This article was created in partnership with Osmind.
Ketamine is a medication that has mainly been used for anesthesia and pain management. In recent years, researchers have found that lower doses of ketamine can also be used to help with severe or treatment-resistant depression. While it has not yet been approved by the FDA, some doctors have begun to prescribe ketamine treatment to their patients.
How does ketamine treatment work?
Most antidepressants come in the form of a pill, which you take daily at home. Ketamine is a bit different—it’s given to you directly by a medical professional. There are two ways to receive ketamine:
- Through a series of injections (this is called the ketamine infusion model)
- At the beginning of a therapy session (the ketamine-assisted psychotherapy model)
The ketamine infusion model involves patients receiving a standard dose (typically 0.5mg/kg over 40 minutes) of ketamine through an IV. Usually, patients will undergo an “induction phase” and a “maintenance phase.” The induction phase is the first one to two weeks of treatment, where patients will receive two to three ketamine infusions each week. In the maintenance phase, patients return as needed for more infusions. Patient moods are tracked over time using validated depression scales to determine when is best to get another infusion. Osmind provides software for doctors to help monitor their patients.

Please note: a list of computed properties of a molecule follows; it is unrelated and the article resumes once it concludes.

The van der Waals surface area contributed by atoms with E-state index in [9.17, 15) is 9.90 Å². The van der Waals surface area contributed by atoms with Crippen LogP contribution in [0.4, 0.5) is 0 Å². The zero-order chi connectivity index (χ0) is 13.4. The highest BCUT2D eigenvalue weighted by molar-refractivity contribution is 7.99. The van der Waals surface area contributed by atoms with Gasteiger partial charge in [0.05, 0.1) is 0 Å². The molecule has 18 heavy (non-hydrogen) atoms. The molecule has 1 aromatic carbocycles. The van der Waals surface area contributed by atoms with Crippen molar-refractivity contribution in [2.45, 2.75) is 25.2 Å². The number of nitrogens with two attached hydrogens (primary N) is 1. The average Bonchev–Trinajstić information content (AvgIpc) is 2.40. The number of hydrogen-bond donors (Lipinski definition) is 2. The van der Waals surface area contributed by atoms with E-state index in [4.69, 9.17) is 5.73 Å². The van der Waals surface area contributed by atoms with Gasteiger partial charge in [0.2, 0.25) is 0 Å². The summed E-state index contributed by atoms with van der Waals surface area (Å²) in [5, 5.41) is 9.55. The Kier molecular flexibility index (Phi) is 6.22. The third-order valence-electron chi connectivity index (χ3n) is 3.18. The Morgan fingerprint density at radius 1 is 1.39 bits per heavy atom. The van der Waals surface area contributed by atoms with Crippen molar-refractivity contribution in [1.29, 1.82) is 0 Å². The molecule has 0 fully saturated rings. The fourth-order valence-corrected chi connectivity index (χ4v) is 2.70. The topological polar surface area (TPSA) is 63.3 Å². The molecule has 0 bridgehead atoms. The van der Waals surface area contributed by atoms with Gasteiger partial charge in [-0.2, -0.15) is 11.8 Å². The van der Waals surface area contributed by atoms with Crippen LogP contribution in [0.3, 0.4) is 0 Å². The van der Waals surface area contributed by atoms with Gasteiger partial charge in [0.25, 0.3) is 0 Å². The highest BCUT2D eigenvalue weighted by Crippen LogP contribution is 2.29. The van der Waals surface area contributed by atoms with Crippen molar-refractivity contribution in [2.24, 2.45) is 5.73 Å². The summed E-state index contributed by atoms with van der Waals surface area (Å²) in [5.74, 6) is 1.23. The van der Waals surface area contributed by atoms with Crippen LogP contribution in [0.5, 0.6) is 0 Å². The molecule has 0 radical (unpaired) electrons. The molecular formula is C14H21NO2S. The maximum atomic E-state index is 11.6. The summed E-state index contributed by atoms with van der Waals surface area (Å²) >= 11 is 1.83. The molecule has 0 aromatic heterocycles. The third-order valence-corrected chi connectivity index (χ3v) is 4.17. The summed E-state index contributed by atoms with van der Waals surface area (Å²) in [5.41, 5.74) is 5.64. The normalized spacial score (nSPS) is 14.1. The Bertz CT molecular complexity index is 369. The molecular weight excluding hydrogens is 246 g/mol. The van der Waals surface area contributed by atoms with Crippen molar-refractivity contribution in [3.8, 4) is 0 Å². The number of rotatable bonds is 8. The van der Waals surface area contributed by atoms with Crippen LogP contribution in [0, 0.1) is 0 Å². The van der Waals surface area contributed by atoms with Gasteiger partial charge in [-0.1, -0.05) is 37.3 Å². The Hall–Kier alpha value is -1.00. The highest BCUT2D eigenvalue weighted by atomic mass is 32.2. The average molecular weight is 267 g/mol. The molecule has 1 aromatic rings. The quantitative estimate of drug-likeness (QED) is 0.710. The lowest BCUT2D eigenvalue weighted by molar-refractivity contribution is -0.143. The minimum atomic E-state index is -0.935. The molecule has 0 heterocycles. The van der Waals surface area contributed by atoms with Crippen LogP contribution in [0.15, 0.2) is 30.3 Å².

The ketamine-assisted psychotherapy model involves both ketamine and psychotherapy. The patient receives ketamine as a needle injection, a lozenge, or a spray into their nose. After they take the ketamine, a mental health professional (psychiatrist, therapist, psychologist, etc.) will give them psychotherapy. Occasionally, patients may also be prescribed ketamine to administer at home as well. These appointments may last as long as three hours.
What is ketamine treatment like?
Ketamine treatment can differ across people. Most people will experience a gentle floating feeling with some mild hallucinations. Patients can experience different feelings or experiences during two separate infusions. For example, they may see colors during one infusion, and think about people in their lives during the next. Side effects of this treatment may include hallucinations, dizziness, or dissociation (feeling disconnected from your own mind or body)—but these usually only occur after the session and stop fairly quickly after.
Osmind provides an online community and care platform for patients with treatment-resistant mental health disorders, their mental health providers, and people interested in FDA-approved psychedelic medicine. They also have treatment guides and patient interviews that may help.
How can I decide what type of ketamine treatment is best?
There is no evidence to show that one model of ketamine treatment is better than another. It might be helpful for you to talk to your doctor and consider the following to decide which ketamine treatment will be best for you:
- Do you want to do psychotherapy?
- Is one treatment more convenient for you and your schedule?
- How much does each treatment cost? Are you willing and able to pay more for one treatment?
Ketamine is also available in another form, called esketamine.